RECOVERY RIDES, Question: I have heard people talk about recovery rides but have never really thought about what it exactly means. Does "recovery" refer to something that actually enhances recovery or is it just an easy ride that doesn't do any damage.
In order to get faster and stronger, the endurance athlete requires a combination of work days (training) and rest days (recovery). Training stress, which can also be described as ‘controlled injury’, as it breaks down the muscle and other tissues, must be followed by rest days and sound nutrition, allowing the body to compensate and rebuild to get stronger. This cycle of work – rest – compensation is repeated over and over again and results in improved performance in one’s chosen sport.
For years, coaches and athletes have incorporated ‘active recovery’ workouts into their weekly training programs. Active recovery refers to short duration exercise days following more intense bouts of training, at roughly 60-70% of maximum heart rate, or in the case of cycling, less than 60% of one’s functional threshold power (FTP). Active recovery days are different compared to complete or “passive” recovery days, where the athlete does practically no metabolism boosting activity beyond stretching or a light walk. Both protocols deserve a place in a systematic training program.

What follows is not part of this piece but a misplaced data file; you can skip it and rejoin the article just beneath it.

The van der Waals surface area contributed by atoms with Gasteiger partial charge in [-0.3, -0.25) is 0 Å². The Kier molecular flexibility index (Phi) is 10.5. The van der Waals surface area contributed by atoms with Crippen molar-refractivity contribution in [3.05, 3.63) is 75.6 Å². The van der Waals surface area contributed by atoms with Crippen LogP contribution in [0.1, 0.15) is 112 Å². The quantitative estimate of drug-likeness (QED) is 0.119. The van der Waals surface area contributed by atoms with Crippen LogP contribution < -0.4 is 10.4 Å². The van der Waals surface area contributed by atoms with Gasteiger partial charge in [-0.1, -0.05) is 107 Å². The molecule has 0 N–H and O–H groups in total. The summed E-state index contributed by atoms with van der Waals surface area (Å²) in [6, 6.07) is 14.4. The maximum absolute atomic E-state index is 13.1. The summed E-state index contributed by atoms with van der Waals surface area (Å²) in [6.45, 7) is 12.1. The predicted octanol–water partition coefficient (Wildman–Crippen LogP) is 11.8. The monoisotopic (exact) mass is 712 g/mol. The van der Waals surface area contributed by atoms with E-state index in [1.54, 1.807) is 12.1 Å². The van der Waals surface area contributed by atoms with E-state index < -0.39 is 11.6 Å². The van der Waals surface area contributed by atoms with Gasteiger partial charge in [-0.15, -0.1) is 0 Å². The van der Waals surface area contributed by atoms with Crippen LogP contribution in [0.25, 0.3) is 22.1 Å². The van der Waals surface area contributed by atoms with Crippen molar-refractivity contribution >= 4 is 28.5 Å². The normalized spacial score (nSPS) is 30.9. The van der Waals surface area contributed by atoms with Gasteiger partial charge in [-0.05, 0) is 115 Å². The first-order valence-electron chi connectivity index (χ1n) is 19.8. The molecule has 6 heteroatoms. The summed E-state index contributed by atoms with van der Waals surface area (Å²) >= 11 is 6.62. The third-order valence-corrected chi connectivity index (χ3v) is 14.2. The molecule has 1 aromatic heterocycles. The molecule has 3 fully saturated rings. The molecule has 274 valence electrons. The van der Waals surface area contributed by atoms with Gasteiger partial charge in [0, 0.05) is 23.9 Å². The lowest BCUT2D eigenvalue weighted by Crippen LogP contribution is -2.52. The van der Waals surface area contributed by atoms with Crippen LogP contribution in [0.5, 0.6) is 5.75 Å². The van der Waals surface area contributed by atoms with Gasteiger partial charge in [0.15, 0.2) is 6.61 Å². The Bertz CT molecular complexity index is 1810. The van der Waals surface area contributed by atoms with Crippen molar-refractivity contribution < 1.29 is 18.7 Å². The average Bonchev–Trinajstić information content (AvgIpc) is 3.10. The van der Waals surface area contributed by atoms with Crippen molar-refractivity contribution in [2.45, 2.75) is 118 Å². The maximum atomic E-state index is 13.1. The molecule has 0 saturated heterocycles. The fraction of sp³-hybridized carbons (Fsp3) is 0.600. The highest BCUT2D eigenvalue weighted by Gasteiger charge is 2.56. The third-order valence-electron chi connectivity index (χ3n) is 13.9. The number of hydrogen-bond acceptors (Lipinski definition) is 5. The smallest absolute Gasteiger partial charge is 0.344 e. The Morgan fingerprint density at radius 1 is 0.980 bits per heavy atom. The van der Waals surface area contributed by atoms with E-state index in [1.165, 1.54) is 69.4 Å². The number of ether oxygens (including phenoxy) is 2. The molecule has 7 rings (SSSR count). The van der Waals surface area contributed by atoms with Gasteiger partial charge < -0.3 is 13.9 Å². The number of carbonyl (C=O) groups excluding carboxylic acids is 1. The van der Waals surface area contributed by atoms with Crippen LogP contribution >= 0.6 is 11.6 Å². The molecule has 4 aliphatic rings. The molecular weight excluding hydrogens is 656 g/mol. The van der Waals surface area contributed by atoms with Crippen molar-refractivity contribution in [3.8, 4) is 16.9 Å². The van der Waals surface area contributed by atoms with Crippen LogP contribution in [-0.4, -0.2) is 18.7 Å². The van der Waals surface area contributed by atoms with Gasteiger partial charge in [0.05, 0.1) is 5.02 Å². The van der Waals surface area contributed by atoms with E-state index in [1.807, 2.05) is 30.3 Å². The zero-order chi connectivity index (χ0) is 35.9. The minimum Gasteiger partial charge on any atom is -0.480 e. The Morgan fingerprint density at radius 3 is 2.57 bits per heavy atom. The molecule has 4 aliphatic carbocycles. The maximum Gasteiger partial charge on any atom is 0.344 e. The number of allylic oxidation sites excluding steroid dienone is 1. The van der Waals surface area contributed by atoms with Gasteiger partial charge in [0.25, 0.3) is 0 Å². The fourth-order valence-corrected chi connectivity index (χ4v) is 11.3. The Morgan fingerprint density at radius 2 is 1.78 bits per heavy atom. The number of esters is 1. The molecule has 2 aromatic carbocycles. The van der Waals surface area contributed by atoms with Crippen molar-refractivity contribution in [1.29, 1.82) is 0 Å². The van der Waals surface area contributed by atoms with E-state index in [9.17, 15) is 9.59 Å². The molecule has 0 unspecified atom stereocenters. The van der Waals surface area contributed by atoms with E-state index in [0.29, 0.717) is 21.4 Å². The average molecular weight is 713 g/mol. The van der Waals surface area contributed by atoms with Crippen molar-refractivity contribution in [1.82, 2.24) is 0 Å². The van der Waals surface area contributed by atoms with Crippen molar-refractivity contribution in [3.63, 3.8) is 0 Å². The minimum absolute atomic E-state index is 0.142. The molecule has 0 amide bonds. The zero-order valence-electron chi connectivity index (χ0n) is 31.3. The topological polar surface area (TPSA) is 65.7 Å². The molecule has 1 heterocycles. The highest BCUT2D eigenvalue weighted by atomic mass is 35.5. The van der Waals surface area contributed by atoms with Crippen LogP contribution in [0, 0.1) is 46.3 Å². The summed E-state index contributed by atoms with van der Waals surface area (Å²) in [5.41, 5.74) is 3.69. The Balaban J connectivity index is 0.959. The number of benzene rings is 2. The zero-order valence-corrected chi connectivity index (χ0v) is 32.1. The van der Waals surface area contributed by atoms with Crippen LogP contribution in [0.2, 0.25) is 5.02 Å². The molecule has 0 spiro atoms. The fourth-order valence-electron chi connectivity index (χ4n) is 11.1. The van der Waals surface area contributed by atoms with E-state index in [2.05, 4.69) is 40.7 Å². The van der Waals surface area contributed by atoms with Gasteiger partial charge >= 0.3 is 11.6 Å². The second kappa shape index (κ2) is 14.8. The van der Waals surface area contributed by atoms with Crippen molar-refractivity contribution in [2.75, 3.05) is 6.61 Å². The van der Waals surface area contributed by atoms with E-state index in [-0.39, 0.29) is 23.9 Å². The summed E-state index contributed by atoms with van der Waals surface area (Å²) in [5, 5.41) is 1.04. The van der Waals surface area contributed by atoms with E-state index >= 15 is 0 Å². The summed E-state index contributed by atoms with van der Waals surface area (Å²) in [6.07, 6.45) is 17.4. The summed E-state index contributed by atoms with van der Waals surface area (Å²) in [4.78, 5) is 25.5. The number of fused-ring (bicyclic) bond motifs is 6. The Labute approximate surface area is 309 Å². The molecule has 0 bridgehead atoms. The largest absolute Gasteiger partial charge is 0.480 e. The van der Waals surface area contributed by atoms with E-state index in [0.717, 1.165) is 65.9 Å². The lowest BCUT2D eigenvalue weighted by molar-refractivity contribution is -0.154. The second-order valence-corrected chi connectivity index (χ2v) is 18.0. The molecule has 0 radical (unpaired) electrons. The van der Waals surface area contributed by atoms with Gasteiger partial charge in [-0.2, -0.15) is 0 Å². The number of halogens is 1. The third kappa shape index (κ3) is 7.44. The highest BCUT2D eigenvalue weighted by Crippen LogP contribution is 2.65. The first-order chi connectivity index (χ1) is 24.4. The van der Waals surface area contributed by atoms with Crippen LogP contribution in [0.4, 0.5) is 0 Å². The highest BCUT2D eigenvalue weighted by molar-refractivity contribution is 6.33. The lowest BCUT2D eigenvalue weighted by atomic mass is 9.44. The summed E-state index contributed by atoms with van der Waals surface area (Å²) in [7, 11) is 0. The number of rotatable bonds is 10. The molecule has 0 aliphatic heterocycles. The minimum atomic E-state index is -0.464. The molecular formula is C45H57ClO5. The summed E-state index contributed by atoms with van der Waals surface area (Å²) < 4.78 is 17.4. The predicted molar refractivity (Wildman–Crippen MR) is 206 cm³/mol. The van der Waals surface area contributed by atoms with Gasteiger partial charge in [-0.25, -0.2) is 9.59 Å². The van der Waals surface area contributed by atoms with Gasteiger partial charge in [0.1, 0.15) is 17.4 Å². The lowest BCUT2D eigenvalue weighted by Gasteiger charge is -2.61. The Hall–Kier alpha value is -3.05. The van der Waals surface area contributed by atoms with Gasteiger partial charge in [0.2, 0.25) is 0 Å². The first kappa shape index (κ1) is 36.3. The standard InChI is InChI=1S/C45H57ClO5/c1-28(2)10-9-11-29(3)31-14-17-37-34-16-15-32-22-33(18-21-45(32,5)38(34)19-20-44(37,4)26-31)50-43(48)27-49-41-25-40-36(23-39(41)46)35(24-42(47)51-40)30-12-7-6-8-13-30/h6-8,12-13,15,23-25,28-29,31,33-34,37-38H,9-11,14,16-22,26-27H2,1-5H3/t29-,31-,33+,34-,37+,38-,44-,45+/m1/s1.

Active recovery days on the bike are beneficial in that they enhance blood flow and nutrient delivery to muscles broken down by an intense training session. They also serve to maintain (or enhance) body composition by burning calories as well as keep the athlete “in the groove” in terms of muscle coordination and technique. Most endurance athletes will confirm that short ‘easy does it’ workouts help them maintain momentum and allow them to feel stronger for future intense training days. As a case in point, it’s noted that riders in multi-day stage races, like the Tour De France, will ride easy for 1-3 hours on a rest day in order to feel strong for an ensuing mountain stage.bicyccycling
For the age group triathlete who typically trains on the bike 3 or 4 days per week including a long aerobic endurance day, a lactate threshold focused day and a brick workout (bike to run) day, it might be advised to add a 30-60 minute easy spin to their weekly ride after a hard day or a race day. This ride can be done on the roads or the trainer and consist of a 60-70% effort (i.e. low intensity), with light gearing focused on a cadence range of 90-100rpms to “shake the legs out”.
The danger in adding recovery rides is that some athletes will tend to overdo it and misuse the ride, therefore just adding ‘junk miles’. This usually occurs when the intended low intensity recovery effort becomes a full-blown “gray zone” ride, defined as a Zone 3 or steady effort just below lactate threshold heart rate, sabotaging the benefits of the recovery ride and possibly contributing to a state of over-reaching or over-training.
As a practical matter, when used for their intended purpose, recovery rides can benefit the age group triathlete by helping them bounce back from hard training sessions, manage body weight and maintain their training momentum.